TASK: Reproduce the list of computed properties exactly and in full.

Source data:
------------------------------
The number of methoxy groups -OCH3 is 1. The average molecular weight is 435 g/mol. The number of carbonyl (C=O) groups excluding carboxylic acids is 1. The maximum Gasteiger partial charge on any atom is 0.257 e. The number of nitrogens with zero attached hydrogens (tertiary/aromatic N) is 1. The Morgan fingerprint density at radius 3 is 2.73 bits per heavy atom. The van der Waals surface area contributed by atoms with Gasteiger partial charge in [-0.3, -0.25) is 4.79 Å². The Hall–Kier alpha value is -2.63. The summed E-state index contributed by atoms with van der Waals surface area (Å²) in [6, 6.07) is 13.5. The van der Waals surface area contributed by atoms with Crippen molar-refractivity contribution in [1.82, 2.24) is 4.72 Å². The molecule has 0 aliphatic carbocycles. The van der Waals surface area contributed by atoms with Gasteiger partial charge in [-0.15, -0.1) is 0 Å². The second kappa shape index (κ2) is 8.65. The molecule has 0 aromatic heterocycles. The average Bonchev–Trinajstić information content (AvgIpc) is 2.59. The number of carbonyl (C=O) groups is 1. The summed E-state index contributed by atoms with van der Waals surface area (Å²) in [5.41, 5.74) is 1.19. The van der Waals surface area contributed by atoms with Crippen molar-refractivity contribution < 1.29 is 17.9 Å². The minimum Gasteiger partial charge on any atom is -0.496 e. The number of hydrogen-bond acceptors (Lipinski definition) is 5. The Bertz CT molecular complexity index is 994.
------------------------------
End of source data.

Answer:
The number of methoxy groups -OCH3 is 1. The average molecular weight is 435 g/mol. The number of carbonyl (C=O) groups excluding carboxylic acids is 1. The maximum Gasteiger partial charge on any atom is 0.257 e. The number of nitrogens with zero attached hydrogens (tertiary/aromatic N) is 1. The Morgan fingerprint density at radius 3 is 2.73 bits per heavy atom. The van der Waals surface area contributed by atoms with Gasteiger partial charge in [-0.3, -0.25) is 4.79 Å². The Hall–Kier alpha value is -2.63. The summed E-state index contributed by atoms with van der Waals surface area (Å²) in [6, 6.07) is 13.5. The van der Waals surface area contributed by atoms with Crippen molar-refractivity contribution in [1.82, 2.24) is 4.72 Å². The molecule has 0 aliphatic carbocycles. The van der Waals surface area contributed by atoms with Gasteiger partial charge in [-0.15, -0.1) is 0 Å². The second kappa shape index (κ2) is 8.65. The molecule has 0 aromatic heterocycles. The average Bonchev–Trinajstić information content (AvgIpc) is 2.59. The number of carbonyl (C=O) groups is 1. The summed E-state index contributed by atoms with van der Waals surface area (Å²) in [5.41, 5.74) is 1.19. The van der Waals surface area contributed by atoms with Crippen molar-refractivity contribution < 1.29 is 17.9 Å². The minimum Gasteiger partial charge on any atom is -0.496 e. The number of hydrogen-bond acceptors (Lipinski definition) is 5. The Bertz CT molecular complexity index is 994.